A recent brain scanning study has been widely reported as suggesting that Alzheimer’s disease is linked to the brain functions of daydreaming. The actual study is both complex and interesting, although not as clear cut as the headlines make out. Th research project, led by neuroscientist Randy Buckner, conducted brain scans on 10 people with […]

changing diet might allow you to see infrared

Thanks to Eric Lundquis for typing this up and putting it on the internet. It’s an experiment done by the army and cited by Rubin, M. L., and Walls, G. L. (1969). Fundamentals of visual science. Springfield, Ill.: Thomas, p. 546, which is in turn cited Sekuler, R., and Blake, R. (1994). Perception (3rd ed.). […]

Cultural cognition update

As an update to the last post, on cognitive differences between Eastern and Western societies, Richard Nisbett was on BBC All in the Mind last night to discuss his findings. He talks about the experimental results just released, as well his wider studies which have resulted in his book The Geography of Thought: How Asians […]

Chinese and Americans differ in visual analysis

An experiment conducted by psychologist Richard Nisbett suggests that Chinese and American people analyse scenes differently. The Americans focused on the main object in the picture, while the Chinese took a more holistic approach, and examined more of the visual context. Traditionally, Western societies are characterised as ‘individualistic’ and Eastern societies as ‘collectivist’, suggesting that […]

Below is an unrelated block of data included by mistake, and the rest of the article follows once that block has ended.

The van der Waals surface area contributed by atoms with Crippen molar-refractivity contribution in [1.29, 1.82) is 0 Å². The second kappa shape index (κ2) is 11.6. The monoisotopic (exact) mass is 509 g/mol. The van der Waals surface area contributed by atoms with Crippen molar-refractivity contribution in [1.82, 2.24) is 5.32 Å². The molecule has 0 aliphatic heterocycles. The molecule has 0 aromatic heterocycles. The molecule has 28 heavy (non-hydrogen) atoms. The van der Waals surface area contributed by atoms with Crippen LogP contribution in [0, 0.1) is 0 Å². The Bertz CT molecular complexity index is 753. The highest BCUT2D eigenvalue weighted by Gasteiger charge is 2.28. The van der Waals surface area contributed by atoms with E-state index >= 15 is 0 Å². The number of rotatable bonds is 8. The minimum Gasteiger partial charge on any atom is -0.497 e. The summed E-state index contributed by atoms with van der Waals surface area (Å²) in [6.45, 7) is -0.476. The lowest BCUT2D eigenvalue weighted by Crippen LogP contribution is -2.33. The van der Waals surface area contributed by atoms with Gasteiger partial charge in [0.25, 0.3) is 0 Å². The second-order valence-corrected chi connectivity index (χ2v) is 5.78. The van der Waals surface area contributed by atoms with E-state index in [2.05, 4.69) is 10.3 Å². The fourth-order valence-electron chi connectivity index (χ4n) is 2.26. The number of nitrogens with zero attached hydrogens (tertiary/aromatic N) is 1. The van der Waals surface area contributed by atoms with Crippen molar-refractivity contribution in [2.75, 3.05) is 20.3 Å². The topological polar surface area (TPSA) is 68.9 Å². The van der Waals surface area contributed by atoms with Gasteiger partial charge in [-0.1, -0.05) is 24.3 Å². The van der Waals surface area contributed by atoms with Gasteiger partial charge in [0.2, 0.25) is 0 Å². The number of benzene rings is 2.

Cabinet on neural network pioneer Walter Pitts

An article from art and culture magazine Cabinet discusses the prodigious and tragic life of neural network pioneer Walter Pitts, who was one of the major forces in the early development of computational models of the mind and brain. Pitts started attending university lectures, uninvited, during his teenage years, and by the age of 17 […]

BBC Click Online on ‘Blue Brain’ simulation project

BBC Technology TV show Click Online recently visited the team behind the (somewhat unlikely) claim that they are intending to ‘simulate the whole brain‘ with a supercomputer. Despite the hype surrounding the launch, the project should be genuinely useful in producing simulations that will allow the function of individual brain cells and theories about more […]

2005-08-19 Spike activity

Quick links from the past week in mind and brain news: Erotic or gory images prevent the processing of other images for a (very) short time. The mysterious “junk DNA” may have an important role in guiding brain development. Mobile brain-scanner proposed to detect possible stroke in an ambulance. A piece in The Herald asks […]

Evolutionary psychology: The fightback

A piece by Amanda Schaffer on Slate charts the growing opposition to evolutionary psychology. Although this opposition has always been present, it is being increasingly based on scientific rather than political arguments. Previous criticisms of evolutionary psychology (EP), such as Rose and Rose’s ‘Alas Poor Darwin’, have not always been received well, with some reviews […]